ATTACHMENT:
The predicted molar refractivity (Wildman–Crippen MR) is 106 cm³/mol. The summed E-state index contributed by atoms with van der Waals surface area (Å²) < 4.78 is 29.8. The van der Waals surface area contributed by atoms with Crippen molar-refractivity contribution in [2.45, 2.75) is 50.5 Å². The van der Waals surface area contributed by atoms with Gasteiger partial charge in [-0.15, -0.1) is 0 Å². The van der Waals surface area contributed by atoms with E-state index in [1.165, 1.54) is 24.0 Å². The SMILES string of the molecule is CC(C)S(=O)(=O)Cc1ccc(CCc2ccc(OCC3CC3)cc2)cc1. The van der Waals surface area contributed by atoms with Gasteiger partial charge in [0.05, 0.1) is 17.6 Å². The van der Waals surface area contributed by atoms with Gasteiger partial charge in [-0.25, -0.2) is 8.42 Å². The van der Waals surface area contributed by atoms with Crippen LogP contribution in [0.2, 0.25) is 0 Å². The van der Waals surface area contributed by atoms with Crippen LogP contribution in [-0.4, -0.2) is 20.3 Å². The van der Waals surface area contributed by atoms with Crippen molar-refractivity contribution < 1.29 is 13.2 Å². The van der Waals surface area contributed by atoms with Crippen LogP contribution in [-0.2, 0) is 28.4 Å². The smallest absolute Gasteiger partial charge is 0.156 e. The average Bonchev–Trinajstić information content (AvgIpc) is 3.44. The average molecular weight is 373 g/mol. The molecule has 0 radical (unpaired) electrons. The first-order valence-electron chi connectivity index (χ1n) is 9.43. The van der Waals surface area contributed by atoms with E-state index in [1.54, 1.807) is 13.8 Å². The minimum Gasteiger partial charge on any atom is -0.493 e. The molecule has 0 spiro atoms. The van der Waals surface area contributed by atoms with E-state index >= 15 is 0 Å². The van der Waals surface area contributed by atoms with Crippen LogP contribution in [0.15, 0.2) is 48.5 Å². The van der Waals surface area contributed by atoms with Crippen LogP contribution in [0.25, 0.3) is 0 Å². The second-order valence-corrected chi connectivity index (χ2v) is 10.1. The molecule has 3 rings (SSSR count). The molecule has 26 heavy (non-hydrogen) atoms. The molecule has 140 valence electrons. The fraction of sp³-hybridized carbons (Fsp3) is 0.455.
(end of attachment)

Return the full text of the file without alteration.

The predicted molar refractivity (Wildman–Crippen MR) is 106 cm³/mol. The summed E-state index contributed by atoms with van der Waals surface area (Å²) < 4.78 is 29.8. The van der Waals surface area contributed by atoms with Crippen molar-refractivity contribution in [2.45, 2.75) is 50.5 Å². The van der Waals surface area contributed by atoms with Gasteiger partial charge in [-0.15, -0.1) is 0 Å². The van der Waals surface area contributed by atoms with E-state index in [1.165, 1.54) is 24.0 Å². The SMILES string of the molecule is CC(C)S(=O)(=O)Cc1ccc(CCc2ccc(OCC3CC3)cc2)cc1. The van der Waals surface area contributed by atoms with Gasteiger partial charge in [0.05, 0.1) is 17.6 Å². The van der Waals surface area contributed by atoms with Gasteiger partial charge in [-0.25, -0.2) is 8.42 Å². The van der Waals surface area contributed by atoms with Crippen LogP contribution in [0.2, 0.25) is 0 Å². The van der Waals surface area contributed by atoms with Crippen LogP contribution in [-0.4, -0.2) is 20.3 Å². The van der Waals surface area contributed by atoms with Crippen molar-refractivity contribution < 1.29 is 13.2 Å². The van der Waals surface area contributed by atoms with Crippen LogP contribution in [-0.2, 0) is 28.4 Å². The smallest absolute Gasteiger partial charge is 0.156 e. The average Bonchev–Trinajstić information content (AvgIpc) is 3.44. The average molecular weight is 373 g/mol. The molecule has 0 radical (unpaired) electrons. The first-order valence-electron chi connectivity index (χ1n) is 9.43. The van der Waals surface area contributed by atoms with E-state index in [1.54, 1.807) is 13.8 Å². The minimum Gasteiger partial charge on any atom is -0.493 e. The molecule has 0 spiro atoms. The van der Waals surface area contributed by atoms with E-state index >= 15 is 0 Å². The van der Waals surface area contributed by atoms with Crippen LogP contribution in [0.15, 0.2) is 48.5 Å². The van der Waals surface area contributed by atoms with Crippen LogP contribution in [0.25, 0.3) is 0 Å². The second-order valence-corrected chi connectivity index (χ2v) is 10.1. The molecule has 3 rings (SSSR count). The molecule has 26 heavy (non-hydrogen) atoms. The molecule has 140 valence electrons. The fraction of sp³-hybridized carbons (Fsp3) is 0.455.